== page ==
It is also worth noting that the Court considered Mr Morunga’s conduct was so bad that it reduced any remedy for hurt and humiliation by 100%. So despite procedural failings, WHL did not have to pay Mr Morunga anything.

What does this mean for procedural fairness?

It would be tempting to think that this gives employers a free pass to cut corners with procedure where they think an employee has committed very serious misconduct. However, there are a number of problems with that approach:

  1. Without conducting a full and fair investigation, an employer may not know how serious the alleged conduct is, or if the employee even “did the crime”. Further, in the heat of the moment an employer may consider something to be very serious which the Authority has previously deemed a misdemeanour. Unless you can prove that the conduct did occur, and that the process flaw would not reasonably have affected the outcome, then the Morunga case is unlikely to help. Cases where there are no factors in the employee’s favour are rare. Also, not following a fair process in many cases may mean the final decision was not substantively justified.

  2. Failure to carry out a full and fair investigation does still leave employers open to awards for hurt and humiliation and 100% reductions for contribution are also extremely rare.

  3. Employees who feel they did not get a fair hearing when being dismissed are more likely to raise personal grievances or claims in the Authority even where the dismissal might be warranted. Even if an employer is successful in defending such a claim, this will involve defence costs and the time and distraction in dealing with the grievance.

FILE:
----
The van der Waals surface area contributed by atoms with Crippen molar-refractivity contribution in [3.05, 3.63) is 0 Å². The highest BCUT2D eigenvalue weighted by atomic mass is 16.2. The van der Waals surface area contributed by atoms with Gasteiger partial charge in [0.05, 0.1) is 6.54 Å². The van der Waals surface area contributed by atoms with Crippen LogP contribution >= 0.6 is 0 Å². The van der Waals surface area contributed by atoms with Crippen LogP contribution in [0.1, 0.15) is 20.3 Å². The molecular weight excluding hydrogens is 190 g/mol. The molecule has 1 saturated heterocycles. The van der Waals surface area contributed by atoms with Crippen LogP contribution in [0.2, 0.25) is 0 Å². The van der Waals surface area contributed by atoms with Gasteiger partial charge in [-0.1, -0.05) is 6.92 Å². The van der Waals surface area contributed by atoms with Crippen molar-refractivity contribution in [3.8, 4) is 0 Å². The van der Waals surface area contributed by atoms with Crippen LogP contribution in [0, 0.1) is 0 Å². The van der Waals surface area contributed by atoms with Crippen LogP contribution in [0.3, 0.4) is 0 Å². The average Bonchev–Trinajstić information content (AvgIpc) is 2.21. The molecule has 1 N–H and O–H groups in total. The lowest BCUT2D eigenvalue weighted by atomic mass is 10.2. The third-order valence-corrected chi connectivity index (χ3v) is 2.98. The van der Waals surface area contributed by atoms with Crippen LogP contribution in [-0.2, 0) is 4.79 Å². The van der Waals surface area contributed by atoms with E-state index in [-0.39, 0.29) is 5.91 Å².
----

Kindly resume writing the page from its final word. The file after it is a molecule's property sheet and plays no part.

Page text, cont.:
Cases where a flawed procedure would not have affected the outcome of the process are likely to be few and far between. Employers are best advised to get the procedure right than have to try and convince the Authority or the Court that the process did not matter, or to rely on the seriousness of the employee’s conduct to reduce any remedies.

How we can help

Jackson Russell is experienced in dealing with all aspects of employment law and are experts in disciplinary matters. We regularly assist employers and employees through disciplinary processes including advice on procedural fairness.
 
If you would like further information about a disciplinary matter, or require advice on anything related to employment relations, please contact your usual Jackson Russell advisor or our employment law specialists.



Disclaimer
The information contained in this publication is of a general nature and is not intended as legal advice.  It is important that you seek legal advice that is specific to your circumstances.
 
All rights reserved © Jackson Russell 2015
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Glenn Finnigan 167
Glenn Finnigan, PARTNER